Designation of Malta for the Visa Waiver Program, 79595-79597 [E8-30818]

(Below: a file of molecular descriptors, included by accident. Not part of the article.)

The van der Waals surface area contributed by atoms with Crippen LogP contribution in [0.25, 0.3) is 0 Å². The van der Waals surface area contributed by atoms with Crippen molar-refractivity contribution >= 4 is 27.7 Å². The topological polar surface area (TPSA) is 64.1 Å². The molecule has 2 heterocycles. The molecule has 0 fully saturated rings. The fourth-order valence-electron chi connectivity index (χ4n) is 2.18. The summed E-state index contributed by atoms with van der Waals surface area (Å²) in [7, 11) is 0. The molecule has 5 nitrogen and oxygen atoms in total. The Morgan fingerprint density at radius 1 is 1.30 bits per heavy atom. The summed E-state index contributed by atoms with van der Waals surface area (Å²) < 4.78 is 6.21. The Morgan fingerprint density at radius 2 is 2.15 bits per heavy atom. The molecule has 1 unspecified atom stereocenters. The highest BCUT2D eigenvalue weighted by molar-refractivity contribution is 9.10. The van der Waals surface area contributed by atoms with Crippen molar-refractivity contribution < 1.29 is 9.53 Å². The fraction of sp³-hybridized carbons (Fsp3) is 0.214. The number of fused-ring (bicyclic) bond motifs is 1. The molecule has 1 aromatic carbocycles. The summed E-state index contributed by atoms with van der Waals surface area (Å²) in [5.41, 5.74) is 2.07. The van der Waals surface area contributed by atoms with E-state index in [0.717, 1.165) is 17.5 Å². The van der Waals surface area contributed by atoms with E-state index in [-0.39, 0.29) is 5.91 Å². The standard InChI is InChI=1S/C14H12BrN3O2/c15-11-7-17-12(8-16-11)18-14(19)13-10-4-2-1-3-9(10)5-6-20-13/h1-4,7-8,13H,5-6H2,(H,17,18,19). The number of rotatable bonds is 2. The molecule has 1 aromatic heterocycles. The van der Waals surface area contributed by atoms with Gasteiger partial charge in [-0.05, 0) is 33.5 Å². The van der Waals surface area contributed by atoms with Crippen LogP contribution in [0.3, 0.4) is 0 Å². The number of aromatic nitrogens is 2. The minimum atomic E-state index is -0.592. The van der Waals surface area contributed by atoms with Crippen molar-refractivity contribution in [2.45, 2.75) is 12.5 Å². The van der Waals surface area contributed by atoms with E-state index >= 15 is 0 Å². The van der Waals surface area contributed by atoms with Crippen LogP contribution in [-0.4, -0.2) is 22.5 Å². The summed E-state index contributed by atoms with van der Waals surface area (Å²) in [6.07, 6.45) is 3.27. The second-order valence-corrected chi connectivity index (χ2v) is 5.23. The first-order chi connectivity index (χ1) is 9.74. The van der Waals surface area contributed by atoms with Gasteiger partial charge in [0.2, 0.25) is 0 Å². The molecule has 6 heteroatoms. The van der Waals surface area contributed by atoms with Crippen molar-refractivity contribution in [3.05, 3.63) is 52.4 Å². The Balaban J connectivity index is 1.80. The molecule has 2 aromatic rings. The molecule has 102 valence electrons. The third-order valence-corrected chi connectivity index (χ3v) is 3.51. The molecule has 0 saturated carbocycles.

Download as PDF Federal Register / Vol. 73, No. 250 / Tuesday, December 30, 2008 / Rules and Regulations FNS, and furnished by the firm. A firm which has been assessed a civil money penalty shall pay FNS as required, any subsequent fiscal claim asserted by FNS. In such cases a collateral bond or irrevocable letter of credit shall be furnished to FNS with the payment, or a schedule of intended payments, of the civil money penalty. A buyer or transferee shall not, as result of the transfer or purchase of a disqualified firm, be required to furnish a bond or letter of credit prior to authorization. * * * * * ■ 3. In § 278.2, revise paragraph (f) to read as follows: § 278.2 Participation of retail food stores. * * * * * (f) Paying credit accounts. Food stamp benefits shall not be accepted by an authorized retail food store in payment for items sold to a household on credit. A firm that commits such violations shall be disqualified from participation in the Food Stamp Program for a period of one year. * * * * * ■ 4. In § 278.6: ■ a. Revise paragraph (e)(4); and ■ b. Amend paragraph (h) by adding the words ‘‘or irrevocable letter of credit’’ after the word ‘‘bond’’ wherever it appears. The revision reads as follows: § 278.6 Disqualification of retail food stores and wholesale food concerns, and imposition of civil money penalties in lieu of disqualifications. * * * * * (e) * * * (4) Disqualify the firm for 1 year if: (i) It is to be the first sanction for the firm and the ownership or management personnel of the firm have committed violations such as the sale of common nonfood items in amounts normally found in a shopping basket, and FNS had not previously advised the firm of the possibility that violations were occurring and of the possible consequences of violating the regulations; or (ii) The firm has accepted food stamp benefits in payment for items sold to a household on credit. * * * * * ■ 5. In § 278.7, revise paragraph (b) to read as follows: of the claim may be through total or partial forfeiture of the collateral bond or draw down of the irrevocable letter of credit. If FNS determines that forfeiture or a draw down is required for collection of the claim, FNS shall take one or more of the following actions, as appropriate. (1) Determine the amount of the bond to be forfeited or irrevocable letter of credit drawn down on the basis of the loss to the Government through violations of the Act, and this Part, as detailed in a letter of charges to the firm; (2) Send written notification by method of proof of delivery to the firm and the bonding agent or commercial bank of FNS’ determination regarding forfeiture or draw down of all or specified part of the collateral bond or irrevocable letter of credit and the reasons for the forfeiture or draw down action; (3) Advise the firm and the bonding agent or commercial bank of the firm’s right to administrative review of the claim determination; (4) Advise the firm and the bonding agent or commercial bank that if payment of the current claim is not received directly from the firm, FNS shall obtain full payment through forfeiture of the bond or draw down of the irrevocable letter of credit; (5) Proceed with collection of the bond or irrevocable letter of credit in the amount forfeited or drawn down if a request for review is not filed by the firm within the period established in § 279.5 of this chapter, or if such review is unsuccessful; and (6) Upon the expiration of time permitted for the filing of a request for administrative and/or judicial review, deposit the bond or irrevocable letter of credit in a Federal Reserve Bank account or in the Treasury Account, General. If FNS requires only a portion of the face value of the bond or irrevocable letter of credit to satisfy a claim, the entire bond or irrevocable letter of credit will be negotiated, and the remaining amount returned to the firm. * * * * * PART 279—ADMINISTRATIVE AND JUDICIAL REVIEW—FOOD RETAILERS AND FOOD WHOLESALERS pwalker on PROD1PC71 with RULES § 278.7 Determination and disposition of claims—retail food stores and wholesale food concerns. ■ * § 279.1 * * * * (b) Forfeiture of a collateral bond or draw down on an irrevocable letter of credit. If FNS establishes a claim against an authorized firm which has previously been sanctioned, collection VerDate Aug<31>2005 22:13 Dec 29, 2008 Jkt 217001 6. In § 279.1, revise paragraph (a)(6) to read as follows: Jurisdiction and authority. * * * * * (a) * * * (6) Forfeiture of part or all of a collateral bond or a draw down of part or all of a letter of credit under § 278.1 PO 00000 Frm 00005 Fmt 4700 Sfmt 4700 79595 of this chapter, if the request for review is made by the authorized firm. FNS shall not accept requests for review made by a bonding company or agent or commercial bank. * * * * * ■ 7. In § 279.4, revise the last sentence in paragraph (a) to read as follows: § 279.4 Action upon receipt of a request for review. * * * If the administrative action in question involves the denial of a claim brought by a firm against FNS, or the forfeiture of a collateral bond or the draw down on an irrevocable letter of credit, the designated reviewer shall direct the firm not be approved for participation, not be paid any part of the disputed claim, or not be reimbursed for any bond forfeiture or irrevocable letter of credit withdrawal, as appropriate until the designated reviewer has made a determination. * * * * * Dated: December 18, 2008. Nancy Montanez Johner, Under Secretary, Food, Nutrition and Consumer Services. [FR Doc. E8–30951 Filed 12–29–08; 8:45 am] BILLING CODE 3410–30–P DEPARTMENT OF HOMELAND SECURITY 8 CFR Part 217 RIN 1601–AA54 Designation of Malta for the Visa Waiver Program Office of the Secretary; DHS. Final rule; technical amendment. AGENCY: ACTION: SUMMARY: Citizens and eligible nationals of participating Visa Waiver Program countries may apply for admission to the United States at U.S. ports of entry as nonimmigrant aliens for a period of 90 days or less for business or pleasure without first obtaining a nonimmigrant visa, provided that they are otherwise eligible for admission under applicable statutory and regulatory requirements. This rule adds Malta to the list of countries authorized to participate in the Visa Waiver Program. DATES: This final rule is effective on December 30, 2008. FOR FURTHER INFORMATION CONTACT: Marc Frey, Department of Homeland Security, Office of Policy, (202) 282– 9555. SUPPLEMENTARY INFORMATION: E:\FR\FM\30DER1.SGM 30DER1 79596 Federal Register / Vol. 73, No. 250 / Tuesday, December 30, 2008 / Rules and Regulations I. Background pwalker on PROD1PC71 with RULES A. The Visa Waiver Program Pursuant to section 217 of the Immigration and Nationality Act (INA), 8 U.S.C. 1187, the Secretary of Homeland Security (the Secretary), in consultation with the Secretary of State, may designate certain countries as Visa Waiver Program (VWP) countries if certain requirements are met. Those requirements include, without limitation, (1) meeting the statutory rate of nonimmigrant visa refusal for nationals of the country; (2) a government certification that it has a program to issue machine readable, tamper-resistant passports that comply with International Civil Aviation Organization (ICAO) standards; (3) a U.S. government determination that the country’s designation would not negatively affect U.S. law enforcement and security interests; (4) government agreement to report, or make available to the U.S. government information about the theft or loss of passports; (5) the government accepts for repatriation any citizen, former citizen, or national not later than three weeks after the issuance of a final order of removal; and (6) the government enters into an agreement with the United States to share information regarding whether citizens or nationals of that country represent a threat to the security or welfare of the United States or its citizens. The INA also sets forth requirements for continued eligibility and, where appropriate, termination of program countries. Citizens and eligible nationals of VWP countries may apply for admission to the United States at U.S. ports of entry as nonimmigrant aliens for a period of 90 days or less for business or pleasure without first obtaining a nonimmigrant visa, provided that they are otherwise eligible for admission under applicable statutory and regulatory requirements. The designated countries in the VWP include Andorra, Australia, Austria, Belgium,1 Brunei, Czech Republic, Denmark, Estonia, Finland, France, Germany, Hungary, Iceland, Ireland, Italy, Japan, Latvia, Liechtenstein, Lithuania, Luxembourg, Monaco, the Netherlands, New Zealand, Norway, Portugal, Republic of Korea, San Marino, Singapore, Slovak Republic, Slovenia, Spain, Sweden, Switzerland, 1 Since May 15, 2003, citizens of Belgium have had to present a machine-readable passport in order to be granted admission under the Visa Waiver Program. VerDate Aug<31>2005 22:13 Dec 29, 2008 Jkt 217001 and the United Kingdom.2 See 8 CFR 217.2(a). To travel to the United States under the VWP, an alien must be from a participating country and must (1) be seeking entry as a tourist for a period of 90 days or less; (2) be a national of a VWP participant country; (3) present an electronic passport or a machine readable passport issued by a designated VWP participant country to the air or vessel carrier before departure; 3 (4) execute the required immigration forms; (5) if arriving by air or sea, arrive on an authorized carrier; (6) not represent a threat to the welfare, health, safety or security of the United States; (7) have not violated U.S. immigration law during a previous admission under the visa waiver program; (8) possess a round trip ticket; and (9) waive the right to review or appeal a decision regarding admissibility or to contest other than on the basis of an application for asylum, any action for removal. See Sections 217(a) and 217(b) of the Immigration and Nationality Act (INA), 8 U.S.C. 1187(a)–(b). See also 8 CFR part 217. DHS, in consultation with the Department of State, has evaluated the country of Malta for VWP designation to ensure the country meets the requirements set forth in section 711 of the 9/11 Act and section 217 of the INA. The Secretary has determined that Malta has satisfied the statutory requirements to be a VWP country; therefore, the Secretary, in consultation with the Secretary of State, has designated Malta as a VWP program country.4 This final rule adds Malta to the list of countries authorized to participate in the VWP. Accordingly, beginning December 30, 2008, citizens and eligible nationals from Malta may apply for admission to the United States at U.S. ports of entry as nonimmigrant aliens for a period of 90 days or less for business or pleasure without first obtaining a nonimmigrant visa, provided that they are otherwise eligible for admission under applicable statutory and regulatory requirements. Malta has 2 The United Kingdom refers only to British citizens who have the unrestricted right of permanent abode in the United Kingdom (England, Scotland, Wales, Northern Ireland, the Channel Islands and the Isle of Man); it does not refer to British overseas citizens, British dependent territories’ citizens, or citizens of British Commonwealth countries. 3 For countries designated as VWP member countries prior to November 17, 2008, passports issued before October 26, 2006, need not contain the electronic chip that includes the biographic and biometric information of the passport holder provided the passports comply with International Civil Aviation Organization machine readable standards. 4 The Secretary of State nominated Malta for membership in the VWP on December 17, 2008. PO 00000 Frm 00006 Fmt 4700 Sfmt 4700 agreed that its citizens must obtain an approved travel authorization from CBP via the Electronic System for Travel Authorization and must possess a valid electronic passport. For more information about the Electronic System for Travel Authorization program, please see the interim final rule at 73 FR 32440. II. Statutory and Regulatory Requirements A. Administrative Procedure Act Under the Administrative Procedure Act (5 U.S.C. 553(b)), an agency may waive the normal notice and comment requirements if it finds, for good cause, that they are impracticable, unnecessary, or contrary to the public interest. The final rule merely lists a country that the Secretary of Homeland Security, in consultation with the Secretary of State, has designated as a VWP eligible country in accordance with 8 U.S.C. 1187(c). This amendment is a technical change to update the list of VWP eligible countries. Therefore, notice and comment for this rule is unnecessary and contrary to the public interest because the rule has no substantive impact, is technical in nature, and relates only to management, organization, procedure, and practice. We do not anticipate receiving meaningful comments on this rule because Malta has already been designated as VWP-eligible. For the same reasons, pursuant to 5 U.S.C. 553(d)(3), a delayed effective date is not required. This final rule is also excluded from the rulemaking provisions of 5 U.S.C. 553 as a foreign affairs function of the United States because it advances the President’s foreign policy goals, involves a bilateral agreement that the United States has entered into with Malta, and directly involves relationships between the United States and its alien visitors. Accordingly, DHS is not required to provide public notice and an opportunity to comment before implementing the requirements under this final rule. B. Regulatory Flexibility Act The Regulatory Flexibility Act (RFA) (5 U.S.C. 603(b)), as amended by the Small Business Regulatory Enforcement and Fairness Act of 1996 (SBREFA), requires an agency to prepare and make available to the public a regulatory flexibility analysis that describes the effect of a proposed rule on small entities (i.e., small businesses, small organizations, and small governmental jurisdictions) when the agency is required ‘‘to publish a general notice of E:\FR\FM\30DER1.SGM 30DER1 Federal Register / Vol. 73, No. 250 / Tuesday, December 30, 2008 / Rules and Regulations proposed rulemaking for any proposed rule.’’ Because this rule is being issued as a final rule, on the grounds set forth above, a regulatory flexibility analysis is not required under the RFA. DHS has considered the impact of this rule on small entities and has determined that this rule will not have a significant economic impact on a substantial number of small entities. The individual aliens to whom this rule applies are not small entities as that term is defined in 5 U.S.C. 601(6). Accordingly, there is no change expected in any process as a result of this rule that would have a direct effect, either positive or negative, on a small entity. C. Unfunded Mandates Reform Act of 1995 This rule will not result in the expenditure by State, local, and tribal governments, in the aggregate, or by the private sector, of $100 million or more in any one year, and it will not significantly or uniquely affect small governments. Therefore, no actions were deemed necessary under the provisions of the Unfunded Mandates Reform Act of 1995. D. Executive Order 12866 This amendment does not meet the criteria for a ‘‘significant regulatory action’’ as specified in Executive Order 12866. E. Executive Order 13132 The rule will not have substantial direct effects on the States, on the relationship between the National Government and the States, or on the distribution of power and responsibilities among the various levels of government. Therefore, in accordance with section 6 of Executive Order 13132, DHS has determined that this final rule does not have sufficient federalism implications to warrant the preparation of a federalism summary impact statement. F. Executive Order 12988 Civil Justice Reform This rule meets the applicable standards set forth in sections 3(a) and 3(b)(2) of Executive Order 12988. List of Subjects in 8 CFR Part 217 pwalker on PROD1PC71 with RULES Air carriers, Aliens, Maritime carriers, Passports and visas. Amendments to the Regulations For the reasons stated in the preamble, DHS amends part 217 of title 8 of the Code of Federal Regulations (8 CFR part 217), as set forth below. ■ VerDate Aug<31>2005 22:13 Dec 29, 2008 Jkt 217001 PART 217—VISA WAIVER PROGRAM 1. The general authority citation for part 217 continues to read as follows: ■ Authority: 8 U.S.C. 1103, 1187; 8 CFR part 2. 2. In § 217.2 the definition of the term ‘‘Designated country’’ in paragraph (a) is revised to read as follows: ■ § 217.2 Eligibility. (a) * * * Designated country refers to Andorra, Australia, Austria, Belgium, Brunei, Czech Republic, Denmark, Estonia, Finland, France, Germany, Hungary, Iceland, Ireland, Italy, Japan, Latvia, Liechtenstein, Lithuania, Luxembourg, Malta, Monaco, the Netherlands, New Zealand, Norway, Portugal, Republic of Korea, San Marino, Singapore, Slovak Republic, Slovenia, Spain, Sweden, Switzerland, and the United Kingdom. The United Kingdom refers only to British citizens who have the unrestricted right of permanent abode in the United Kingdom (England, Scotland, Wales, Northern Ireland, the Channel Islands and the Isle of Man); it does not refer to British overseas citizens, British dependent territories’ citizens, or citizens of British Commonwealth countries. After May 15, 2003, citizens of Belgium must present a machinereadable passport in order to be granted admission under the Visa Waiver Program. * * * * * Paul A. Schneider, Deputy Secretary. [FR Doc. E8–30818 Filed 12–29–08; 8:45 am] BILLING CODE 4410–10–P FEDERAL ELECTION COMMISSION 11 CFR Parts 100, 101, 102, 104, 110, 113, 400, 9001, 9003, 9031, 9033 Notice 2008–14; Repeal of Increased Contribution and Coordinated Party Expenditure Limits for Candidates Opposing Self-Financed Candidates Federal Election Commission. Final rules. AGENCY: ACTION: SUMMARY: The Federal Election Commission (‘‘Commission’’) is removing its rules on increased contribution limits and coordinated party expenditure limits for Senate and House of Representatives candidates facing self-financed opponents. These rules were promulgated to implement sections 304 and 319 of the Bipartisan Campaign Reform Act of 2002, known as the ‘‘Millionaires’ Amendment.’’ In PO 00000 Frm 00007 Fmt 4700 Sfmt 4700 79597 Davis v. Federal Election Commission, the Supreme Court held that sections 319(a) and (b), regarding House of Representatives elections, were unconstitutional. The Court’s analysis also applies to the contribution and spending limits in section 304 regarding Senate elections. The Commission, therefore, is removing its rules that implement the Millionaires’ Amendment. However, the Commission is retaining certain other rules that were not affected by the Davis decision. Further information is provided in the supplementary information that follows. DATES: Effective Date: February 1, 2009. FOR FURTHER INFORMATION CONTACT: Mr. Robert M. Knop, Assistant General Counsel, or Mr. Neven F. Stipanovic, Attorney, 999 E Street, NW., Washington, DC 20463, (202) 694–1650 or (800) 424–9530. SUPPLEMENTARY INFORMATION: The Commission is revising its regulations to reflect the Supreme Court’s decision in Davis v. Federal Election Commission, 128 S. Ct. 2759 (2008). The Commission is deleting rules that implemented the Millionaires’ Amendment at 11 CFR 100.19(g), 104.19, 110.5(b)(2), and Part 400. It is making technical and conforming changes to its rules at 11 CFR 100.33, 101.153, 101.1, 102.2(a)(1)(viii), 113.1(g)(6)(ii), 9001.1, 9003.1(b)(8), 9031.1, and 9033.1(b)(10). It is retaining unchanged its rules at 11 CFR 110.1(b)(3)(ii)(C), 116.11, 116.12, and 9035.2(c). The Commission published a Notice of Proposed Rulemaking (‘‘NPRM’’) on October 20, 2008, in which it sought public comment on the proposed rule implementing the Davis decision. See Notice of Proposed Rulemaking on Increased Contribution and Expenditure Limits for Candidates Opposing Selffinanced Candidates, 73 FR 62224 (Oct. 20, 2008). In addition, the Commission sought public comment on its proposal to retain 11 CFR 116.11 and 116.12, which concern the repayment of candidate’s personal loans. Id. at 62226. The comment period ended on November 21, 2008. The Commission received four comments on the proposed rule, including a comment from the Internal Revenue Service (‘‘IRS’’) stating that the proposed rules did not conflict with the Internal Revenue Code or IRS regulations. For the reasons explained below, the Commission has decided to delete its rules that implemented the Millionaires’ Amendment, and to retain and revise certain other rules that were not invalidated by the Davis decision. The E:\FR\FM\30DER1.SGM 30DER1